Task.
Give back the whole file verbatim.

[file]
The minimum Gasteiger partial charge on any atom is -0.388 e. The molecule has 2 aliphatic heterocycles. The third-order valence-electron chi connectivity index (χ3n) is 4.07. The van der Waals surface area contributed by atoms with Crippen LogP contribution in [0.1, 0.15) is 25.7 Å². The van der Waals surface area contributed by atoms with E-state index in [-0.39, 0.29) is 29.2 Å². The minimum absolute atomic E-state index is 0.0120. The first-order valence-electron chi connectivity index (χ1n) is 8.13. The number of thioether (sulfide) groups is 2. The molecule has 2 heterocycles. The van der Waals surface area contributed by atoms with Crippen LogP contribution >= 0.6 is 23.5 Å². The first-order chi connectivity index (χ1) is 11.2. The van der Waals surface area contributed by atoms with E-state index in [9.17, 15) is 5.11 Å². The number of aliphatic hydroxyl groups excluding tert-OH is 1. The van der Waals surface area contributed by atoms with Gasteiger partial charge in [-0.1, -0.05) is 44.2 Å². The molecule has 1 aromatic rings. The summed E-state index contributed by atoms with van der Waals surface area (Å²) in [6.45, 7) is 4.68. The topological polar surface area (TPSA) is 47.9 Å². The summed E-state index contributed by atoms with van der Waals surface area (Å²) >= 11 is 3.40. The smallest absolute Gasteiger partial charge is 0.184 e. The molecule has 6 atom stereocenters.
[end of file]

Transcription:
The minimum Gasteiger partial charge on any atom is -0.388 e. The molecule has 2 aliphatic heterocycles. The third-order valence-electron chi connectivity index (χ3n) is 4.07. The van der Waals surface area contributed by atoms with Crippen LogP contribution in [0.1, 0.15) is 25.7 Å². The van der Waals surface area contributed by atoms with E-state index in [-0.39, 0.29) is 29.2 Å². The minimum absolute atomic E-state index is 0.0120. The first-order valence-electron chi connectivity index (χ1n) is 8.13. The number of thioether (sulfide) groups is 2. The molecule has 2 heterocycles. The van der Waals surface area contributed by atoms with Crippen LogP contribution >= 0.6 is 23.5 Å². The first-order chi connectivity index (χ1) is 11.2. The van der Waals surface area contributed by atoms with E-state index in [9.17, 15) is 5.11 Å². The number of aliphatic hydroxyl groups excluding tert-OH is 1. The van der Waals surface area contributed by atoms with Gasteiger partial charge in [-0.1, -0.05) is 44.2 Å². The molecule has 1 aromatic rings. The summed E-state index contributed by atoms with van der Waals surface area (Å²) in [6.45, 7) is 4.68. The topological polar surface area (TPSA) is 47.9 Å². The summed E-state index contributed by atoms with van der Waals surface area (Å²) >= 11 is 3.40. The smallest absolute Gasteiger partial charge is 0.184 e. The molecule has 6 atom stereocenters.